CWH to Inspire Excellence and High Performance

Oct 04, 2023

Peak performance, ownership, and engagement are natural outcomes for people when they are included in meaningful ways around work that's purposeful. Nancy Kirkpatrick and Floyd Phillips recently shared stories, tips, and communication practices to help you build your capacity to use generative questions and positive framing to ignite potential and inspire excellence for yourself and others.

Key tips that were shared:

Be genuinely curious. As a leader or manager, stay open to others. Avoid asking questions just to make people feel valued. Instead challenge your own ideas by genuinely ask others what they think, how they see it, what ideas and information they have that can support work efforts. Ask yourself, 

  • What don't I know?
  • Who else has information or expertise that is vital to a decision?

Listen deeply. This goes right along with being genuinely curious. When you ask a question, listen with your eyes, heart, gut, in addition to your ears. Follow your intuition when your other senses tell you there is more to what someone is sharing. Ask, see to understand. This practice builds trust and mutual respect because people really feel heard.

Expand thinking. Inspire broad and creative thinking and exploration before converging on solutions to problems. First, expand understanding to make sure you are focusing on the “real” problem and not just a symptom. Then encourage divergent thinking, if appropriate, rather than jumping on the first solution someone suggests. Unless you are dealing with a mechanical issue, there are often several ways to resolve issues or challenges. Discussions that broaden thinking and possibilities offers greater opportunities for excellence and high performance.

Ask instead of telling. As a leader, you likely have ideas for what and how to do things. To increase people's capacity for excellence, ask them first. Build their creativity muscle, help them discover their deeper capacity for innovative thinking and solution-finding. Ask, “How might we …?" What do you need to ensure high performance?”

Be transparent. If you want people to think for themselves and act in ways that deliver excellence, share the fundamentals of all that is necessary for them to make good decisions about their work. Tell people what and why they are doing specific work; what's the outcome and how will their work be used or relevant to others. Share important data, budget information, assessment criteria. Tell them what you expect and when; share relevant concerns so they can take those into consideration as they do the work.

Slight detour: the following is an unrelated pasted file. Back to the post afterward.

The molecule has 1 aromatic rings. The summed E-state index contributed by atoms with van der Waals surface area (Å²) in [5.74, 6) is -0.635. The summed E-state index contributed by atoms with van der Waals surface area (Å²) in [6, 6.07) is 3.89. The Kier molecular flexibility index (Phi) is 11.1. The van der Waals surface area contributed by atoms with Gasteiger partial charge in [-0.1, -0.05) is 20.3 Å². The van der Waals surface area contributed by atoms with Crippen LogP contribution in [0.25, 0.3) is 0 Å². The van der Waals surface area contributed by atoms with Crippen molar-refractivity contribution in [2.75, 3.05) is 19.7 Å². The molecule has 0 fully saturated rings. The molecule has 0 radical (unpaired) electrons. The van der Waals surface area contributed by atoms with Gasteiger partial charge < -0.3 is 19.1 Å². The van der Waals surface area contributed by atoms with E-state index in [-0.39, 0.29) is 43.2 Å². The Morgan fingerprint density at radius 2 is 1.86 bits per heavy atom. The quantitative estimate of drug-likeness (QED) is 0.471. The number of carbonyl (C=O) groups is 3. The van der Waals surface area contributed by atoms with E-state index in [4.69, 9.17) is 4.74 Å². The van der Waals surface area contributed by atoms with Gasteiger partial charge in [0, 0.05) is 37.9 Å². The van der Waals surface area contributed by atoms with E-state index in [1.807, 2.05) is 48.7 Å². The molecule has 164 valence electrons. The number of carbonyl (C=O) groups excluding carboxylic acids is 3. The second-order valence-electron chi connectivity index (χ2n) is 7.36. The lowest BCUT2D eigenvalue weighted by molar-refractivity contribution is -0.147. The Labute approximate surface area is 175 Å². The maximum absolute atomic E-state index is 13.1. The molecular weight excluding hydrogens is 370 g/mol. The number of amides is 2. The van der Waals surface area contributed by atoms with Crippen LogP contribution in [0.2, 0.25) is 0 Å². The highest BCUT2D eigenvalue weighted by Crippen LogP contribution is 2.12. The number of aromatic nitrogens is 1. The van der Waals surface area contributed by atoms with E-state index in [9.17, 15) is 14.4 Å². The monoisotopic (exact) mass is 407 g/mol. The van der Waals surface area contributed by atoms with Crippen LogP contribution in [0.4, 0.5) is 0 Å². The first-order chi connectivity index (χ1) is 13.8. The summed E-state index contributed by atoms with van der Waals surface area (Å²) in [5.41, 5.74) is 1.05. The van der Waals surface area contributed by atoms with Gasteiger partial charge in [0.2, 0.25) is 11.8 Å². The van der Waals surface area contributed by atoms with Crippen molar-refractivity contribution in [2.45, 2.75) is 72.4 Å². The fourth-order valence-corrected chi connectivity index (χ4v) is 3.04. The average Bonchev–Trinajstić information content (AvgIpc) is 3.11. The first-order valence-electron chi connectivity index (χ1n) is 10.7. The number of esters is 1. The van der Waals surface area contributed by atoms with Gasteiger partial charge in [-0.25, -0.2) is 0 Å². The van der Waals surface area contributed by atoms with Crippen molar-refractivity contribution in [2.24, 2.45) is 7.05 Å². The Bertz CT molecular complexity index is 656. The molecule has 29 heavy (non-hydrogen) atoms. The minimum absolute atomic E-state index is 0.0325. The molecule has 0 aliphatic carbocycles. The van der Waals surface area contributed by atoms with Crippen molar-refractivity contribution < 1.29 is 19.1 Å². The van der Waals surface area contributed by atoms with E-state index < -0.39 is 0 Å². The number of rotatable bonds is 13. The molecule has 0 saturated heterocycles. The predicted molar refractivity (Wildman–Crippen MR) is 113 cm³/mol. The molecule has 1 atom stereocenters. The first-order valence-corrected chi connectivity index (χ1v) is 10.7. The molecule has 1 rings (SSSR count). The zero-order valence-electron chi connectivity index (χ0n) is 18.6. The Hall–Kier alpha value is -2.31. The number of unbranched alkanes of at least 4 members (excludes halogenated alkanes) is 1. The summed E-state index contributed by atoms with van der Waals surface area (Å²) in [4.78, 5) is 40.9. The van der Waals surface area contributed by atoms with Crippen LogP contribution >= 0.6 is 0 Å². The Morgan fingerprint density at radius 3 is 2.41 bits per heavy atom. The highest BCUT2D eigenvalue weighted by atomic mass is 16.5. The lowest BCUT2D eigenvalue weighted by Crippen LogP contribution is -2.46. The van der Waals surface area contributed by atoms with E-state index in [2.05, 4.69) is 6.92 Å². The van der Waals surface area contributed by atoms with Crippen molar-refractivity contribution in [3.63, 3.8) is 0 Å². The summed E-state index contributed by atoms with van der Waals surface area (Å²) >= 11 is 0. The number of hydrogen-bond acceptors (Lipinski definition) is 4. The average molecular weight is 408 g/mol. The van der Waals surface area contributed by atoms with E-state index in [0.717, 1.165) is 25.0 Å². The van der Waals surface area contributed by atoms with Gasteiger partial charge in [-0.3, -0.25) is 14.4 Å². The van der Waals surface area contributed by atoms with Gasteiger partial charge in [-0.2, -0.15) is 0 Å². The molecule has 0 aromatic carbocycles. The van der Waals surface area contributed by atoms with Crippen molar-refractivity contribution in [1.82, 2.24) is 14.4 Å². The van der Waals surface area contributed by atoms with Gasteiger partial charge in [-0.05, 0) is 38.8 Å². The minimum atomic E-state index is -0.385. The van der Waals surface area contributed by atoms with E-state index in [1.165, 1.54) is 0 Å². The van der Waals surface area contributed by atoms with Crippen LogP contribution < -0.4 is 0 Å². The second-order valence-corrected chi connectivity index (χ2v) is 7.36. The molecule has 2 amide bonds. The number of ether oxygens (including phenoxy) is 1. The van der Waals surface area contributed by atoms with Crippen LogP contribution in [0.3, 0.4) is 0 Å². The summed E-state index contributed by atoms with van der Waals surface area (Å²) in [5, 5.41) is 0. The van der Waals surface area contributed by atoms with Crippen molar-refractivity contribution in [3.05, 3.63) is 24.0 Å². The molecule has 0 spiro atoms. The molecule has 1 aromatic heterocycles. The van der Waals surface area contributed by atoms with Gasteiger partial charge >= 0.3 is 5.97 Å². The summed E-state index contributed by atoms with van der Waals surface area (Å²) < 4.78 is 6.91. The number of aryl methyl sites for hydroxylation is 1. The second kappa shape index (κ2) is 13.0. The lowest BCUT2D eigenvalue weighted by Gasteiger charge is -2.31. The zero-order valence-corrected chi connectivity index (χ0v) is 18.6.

Use positive framing to support forward movement. Use flipping or the opportunity tree to frame your conversations and the work so you are talking about what you want instead of what you don't want. Sometimes it valuable to add what you don't want. But knowing what you don't want never explains to others what you actually do want. 

Encourage others to focus on the thing you all want. What does success look like for you and the team? Have conversations to create shared images of the outcomes and any key concept related to getting there.

Enlist fellow champions for change (community of practice). If you're looking to drive excellence upward and outward, start as high up as you can to link silos. Share your ideas and facilitate collaboration across silos. Stay open to others' ideas as you work to achieve desired change.

Face challenging conversations promptly. As soon as you realize you are "below the line" in your conversation, stop and tune in. If necessary, ask for a do-over or to reschedule the meeting.

  • Tune in: pause, breathe and get curious
  • What’s the challenge here for you? What do you want?”
  • If really triggered, reschedule
  • Coaching up and out

Give generative feedback. Make feedback about learning and growth, about actions that support excellence and high performance. Create an employee accomplishment and feedback form with a 4-step approach: 

  1. What can you keep doing that is working?
  2. What can you keep doing and adjust to make it more effective?
  3. What can you stop doing?
  4. What can you start doing? 

Acknowledge others and give credit where credit is due. 

Learning Labs

Every month we offer CWH Learning Labs to help you build your capacity to use the CWH practices to foster conversations worth having. You can watch the conversation between Nancy and Floyd. Visit our YouTube Channel to see all of our Learning Lab videos and more. Register and join us for our October Learning Lab: Conversations for a More Civil Society: Diversity, Equity, Inclusion, and Belonging. Register for future Learning Labs on our website.

Photo: With thanks to Mart Production available at pexels-mart-production-7550398.jpg

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